One of the interesting things about being the author of an obscure blog is seeing how much I influence world culture. A day doesn't go by without my opinions being parroted on music video channels and being reprinted on the backs of cereal boxes. Why just the other day I happened to be watching opening round action of this year's NCAA Basketball Tournament, and I couldn't help but hear CBS Sportscaster Dick Enberg describe as worthy of Don Quixote, a speech that Mike Gillespie, coach of the 16th seeded Florida A&M Rattlers, was giving to his team before sending them out on the floor to face basketball powerhouse Kentucky. I, of course, immediately assumed that Enberg made this comment because, as an avid reader of The Millions, he knew that I was reading the Edith Grossman translation of Miguel de Cervantes' Don Quixote, and reading along at home, he felt comfortable throwing the literary reference into his broadcast. Or there is another explanation that, I will concede, is equally plausible. Don Quixote, like other literary first ballot hall of famers, Hamlet, Gatsby, and Holden Caulfield, is so ingrained in the public consciousness that such a reference will be understood by nearly all who hear it. Not bad for a 17th century Spanish epic. Enberg was using the name Don Quixote the way most folks do, to describe a foolhardy quest. And yet it would seem that Enberg was implying that there was something noble in all this, to use another often cited reference, something akin to David and Goliath. Before I ever cracked open the book, I had this impression as well, that there was something noble about this knight who wears a bowl on his head and tilts at windmills. I see it a bit differently now, even though, admittedly, I am only a quarter of the way through the book. Certainly in telling the story, Cervantes is turning the idea of chivalry on its head, and in doing so is nobly attempting to undo some of the harmful social mores of his time, but the character of Quixote isn't particularly noble. In fact he is a rather sad specimen who is either totally mentally ill or utterly incapable of recognizing the consequences of his actions; probably he is a little of both. So far, he has inadvertently caused a servant boy to be beaten by his master, he has bludgeoned a number of innocent passersby, and he has allowed his faithful squire, the very likeable Sancho Panza, to be repeatedly thrown to the wolves. In fact, I am starting to see that it is perhaps a disservice to compare the coaches of underdog basketball teams and others who embark on impossible quests to Don Quixote, who, I should also mention, is turning out to be rather unhygenic. Better that these noble folks be compared to Cervantes, who, even 300 years later is still managing to take on the big shots. Like I said, though, I'm only a quarter of the way through. Once, I have finished, and once I have read the Harold Bloom essay that precedes the text, I may have different take on the whole thing, so stay tuned, America.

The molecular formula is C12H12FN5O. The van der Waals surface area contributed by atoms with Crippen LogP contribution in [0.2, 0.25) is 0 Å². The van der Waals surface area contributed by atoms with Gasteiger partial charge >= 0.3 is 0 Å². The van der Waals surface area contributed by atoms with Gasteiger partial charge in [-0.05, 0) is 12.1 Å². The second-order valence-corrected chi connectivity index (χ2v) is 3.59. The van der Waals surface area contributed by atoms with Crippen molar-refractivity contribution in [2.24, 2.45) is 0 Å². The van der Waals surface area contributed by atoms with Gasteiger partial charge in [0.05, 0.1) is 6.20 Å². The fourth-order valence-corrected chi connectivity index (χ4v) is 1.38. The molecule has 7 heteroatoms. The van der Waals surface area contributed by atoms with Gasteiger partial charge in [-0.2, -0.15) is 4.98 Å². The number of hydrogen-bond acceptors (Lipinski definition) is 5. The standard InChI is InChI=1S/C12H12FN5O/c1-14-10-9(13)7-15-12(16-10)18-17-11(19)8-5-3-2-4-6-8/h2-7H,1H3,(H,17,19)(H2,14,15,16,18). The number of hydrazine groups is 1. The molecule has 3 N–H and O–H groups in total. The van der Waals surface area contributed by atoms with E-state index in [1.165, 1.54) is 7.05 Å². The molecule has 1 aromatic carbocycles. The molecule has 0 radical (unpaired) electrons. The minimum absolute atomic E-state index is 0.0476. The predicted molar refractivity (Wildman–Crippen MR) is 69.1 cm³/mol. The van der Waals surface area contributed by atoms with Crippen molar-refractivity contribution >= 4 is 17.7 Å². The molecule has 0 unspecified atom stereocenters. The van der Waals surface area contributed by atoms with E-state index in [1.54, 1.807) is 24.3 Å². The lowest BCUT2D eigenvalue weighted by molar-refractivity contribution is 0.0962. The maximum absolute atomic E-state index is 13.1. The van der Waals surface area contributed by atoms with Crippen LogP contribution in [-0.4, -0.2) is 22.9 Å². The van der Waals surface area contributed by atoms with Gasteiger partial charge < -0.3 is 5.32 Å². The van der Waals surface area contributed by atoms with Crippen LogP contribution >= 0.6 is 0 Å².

Posting has been light because I'm nearing the end of the quarter at school, and I am in the final stages of a very big project. And posting will probably continue to be light because I'll be heading off on vacation as soon as school is done. I'm thinking about taking my laptop with me, but even if I do, I'm not sure how close I'll be to the Internet. I'm excited about this vacation (we'll be joining my family at the beach in North Carolina) not just because it'll be a much needed break from school, but also because there's no place I'd rather read than on vacation. On a proper vacation there are seemingly endless hours to spend with your books. I also love the way certain reading experiences become associated with certain exotic locales - and by "exotic" I mean simply "not home." For example, last summer Mrs. Millions both read Walker Percy's classic The Moviegoer during our honey moon in St. Maarten. The unfamiliarity of that island paradise mingled with the humidity of New Orleans where Percy's Binx Bolling is trying to keep "despair" at bay. The book and the place where I read it combined to form a peculiar sort of dreamy memory that I love. Though I haven't even gotten the suitcase out of the closet, I already know which four books I'll be taking with me. I plan to finish The Count of Monte Cristo on the plane ride there. I've been enjoying the book immensely, by the way. After that I'm going to read Belly, a debut novel by Lisa Selin Davis that will be coming out later this summer. The publisher's publicity compares her writing to that of Jane Smiley and Richard Russo. I'm also bringing a couple of nonfiction books: David Lipsky's account of following a class of cadets through West Point, Absolutely American. Lipsky was originally assigned to write an article for Rolling Stone about the military academy but ended up sticking with the story for four years. I'm also bringing The Wisdom of Crowds by James Surowiecki, the resident business writer at the New Yorker. The book's premise, which is borrowed from the world of economics, is that the collective choices of large populations of people are often correct, and that it's even possible, by setting up what amounts to a futures market for ideas, to use this effect to predict the future. A good example of this is a futures market where one can bet on who will be elected president. Such markets have been very good predictors of actual events over the years. None of these books particularly strike me as "summer reading," but I'll just be happy that it's summer and that my only obligation is to read.